Today many Americans, unless they live in an urban metropolitan center, have little interaction with the country’s rail system. Once in a while, one might find themselves stopped at a railroad crossing watching a train roll past, but gone are the days when the train would stop at the town depot to take on coal, passengers, mail, and freight before heading to its next destination. Peruse an old Joplin newspaper and ads from the St. Louis and San Francisco “Frisco” Railway touting summer excursions to Eureka Springs, St. Louis, and Chicago spring from the pages. Joplin was fortunate that it not only had an extensive interurban trolley system, but was home to a handful of rail lines that carried lead and zinc to industrial centers in the east.
With the trains came hoboes and tramps. Just a few years after the turn of the century, the Joplin Daily Globe reported that local train crews were having problems with hoboes. “According to trainmen,” the Globe recounted, “they are having more trouble with tramps this winter than for a great many years. They are of the worst class and are exceedingly dangerous customers. They are traveling around stealing rides when they can and endeavoring to find the most favorable places for looting stores or cracking safes.”
The trainmen claimed that the “harmless hoboes who would go out of their way rather than harm a human being are very much in the minority.” Instead, many trainmen told the Globe reporter that they had engaged in “hand to hand fights in an effort to rid the train of them.” Many of the fights broke out during the night when hoboes boldly roamed the rail yards in groups of four to six men.
Later that year, the Globe reported that the, “rail road yards have been especially infested with the merry willies of late.” Nels Milligan, a Joplin police officer detailed to keep an eye on the hoboes told a Globe reporter, “All up along the Kansas City Southern embankment from Broadway to Turkey Creek, you could see the bums lying stretched out in the warm afternoon air sunning themselves like alligators or mud turtles on a chilly afternoon, and here and there was a camp.” According to Milligan, a hobo’s camp consisted of a “small fire that you could spit on and put out, between two or three blackened rocks, and a blackened old tin can, and an improvised pan or skillet made out of another tin can melted apart and flattened out.”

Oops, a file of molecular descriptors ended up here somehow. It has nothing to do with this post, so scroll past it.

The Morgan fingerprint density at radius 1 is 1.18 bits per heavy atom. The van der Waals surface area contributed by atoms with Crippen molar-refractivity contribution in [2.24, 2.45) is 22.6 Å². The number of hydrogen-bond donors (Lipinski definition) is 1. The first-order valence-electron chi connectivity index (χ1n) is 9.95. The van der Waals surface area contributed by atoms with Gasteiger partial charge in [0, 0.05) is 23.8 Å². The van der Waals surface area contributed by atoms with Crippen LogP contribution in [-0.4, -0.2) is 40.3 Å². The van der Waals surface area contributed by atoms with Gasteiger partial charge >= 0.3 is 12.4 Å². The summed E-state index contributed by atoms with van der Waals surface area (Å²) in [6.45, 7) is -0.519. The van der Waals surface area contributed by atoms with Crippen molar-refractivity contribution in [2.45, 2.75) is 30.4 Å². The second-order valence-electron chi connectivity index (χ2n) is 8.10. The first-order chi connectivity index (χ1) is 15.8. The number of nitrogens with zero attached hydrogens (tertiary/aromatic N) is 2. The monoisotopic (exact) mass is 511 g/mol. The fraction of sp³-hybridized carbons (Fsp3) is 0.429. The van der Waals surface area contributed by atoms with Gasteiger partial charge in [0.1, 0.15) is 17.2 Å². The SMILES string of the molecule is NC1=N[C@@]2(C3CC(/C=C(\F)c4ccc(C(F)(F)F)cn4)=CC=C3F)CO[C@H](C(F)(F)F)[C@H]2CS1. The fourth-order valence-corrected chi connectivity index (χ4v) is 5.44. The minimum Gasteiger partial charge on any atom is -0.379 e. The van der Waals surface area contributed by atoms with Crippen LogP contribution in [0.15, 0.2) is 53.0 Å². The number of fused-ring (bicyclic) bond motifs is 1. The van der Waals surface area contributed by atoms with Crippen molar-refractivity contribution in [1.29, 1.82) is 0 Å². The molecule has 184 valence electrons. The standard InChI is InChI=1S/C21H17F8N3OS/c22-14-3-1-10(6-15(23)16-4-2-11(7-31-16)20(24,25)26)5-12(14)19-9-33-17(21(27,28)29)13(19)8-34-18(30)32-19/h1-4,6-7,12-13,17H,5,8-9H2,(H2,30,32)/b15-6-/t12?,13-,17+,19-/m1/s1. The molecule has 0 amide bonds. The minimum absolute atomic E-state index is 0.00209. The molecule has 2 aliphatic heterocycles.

The officer admitted there were too many hoboes and not enough room in the jail to house them. He worried they would be “working the residence district for grub, hand-outs, punk, pie, panhandle, pellets, and any old thing they can get together.” Once they had food, Milligan claimed, the hoboes would “feed and gorge and lie around there like fat bears dormant in the winter time” until a bout of bad weather would send them on their way.
Five years later, the Joplin News Herald interviewed a railroad employee about the tramps who traveled through Joplin. Watching a couple of hoboes jump off of a freight train in the Joplin rail yards, the railroad employee remarked, “See those fellows getting off up there? Now there is no telling where they got on, nor where they rode.” He shook his head. “There’s another thing connected with this hauling of tramps. Some of the most notorious criminals of the country have occupied places on the train and eluded the crew for hundreds of miles.” According to the man, rail workers made every effort to assist law enforcement officers in locating wanted criminals who might be catching a ride on the trains.
Joplin was still struggling with hoboes eleven years later when Chief of Police Joseph Myers directed his officers to sweep the town for any weary willies. Six men were arrested on charges of vagrancy, jailed, and then told to move on. But as long as there were trains rolling into Joplin, there were always tramps and hoboes to contend with.
Hoboes were sometimes looked at in a humorous light. A hobo celebration was held at the “hobo cave one mile and a half north of the union depot in the hills of Turkey Creek. Twenty of the Ancient Sons of Leisure gathered there in the cool cave.” One of the hoboes stood up to deliver an impromptu address about the significance of the Fourth of July and said, “Fellow brothers, you all realize what this day means. It was on this day in 1776 that George Washington crossed the Delaware, whipped fifty thousand Redcoats and whacked out the Declaration of Independence. Since that time we have been independent. We do not have to work. I now propose a committee of three raid a [chicken] coop so we can have an elaborate dinner as befitting Washington’s birthday.”
By 1918, the day of the hobo in Joplin had begun to wane. Despite Joplin remaining an “oasis in the great American desert created by prohibition” it was no longer “possible for police to spread a drag net in the railroad yards and gather in anywhere from a dozen to fifty ‘Knights of the Open Road.’”
Tim Graney, a former Joplin police officer and station master at Union Depot, declared he had not seen more than half a dozen hoboes in the last year and not one in the past six months. The camps where the tramps and hoboes once gathered were empty. The Globe, unable to explain their absence, mused, “Maybe they have all gone to work…At any rate, they’re gone! The genus Hobo is no more!”
Sources: Joplin Globe, Joplin News Herald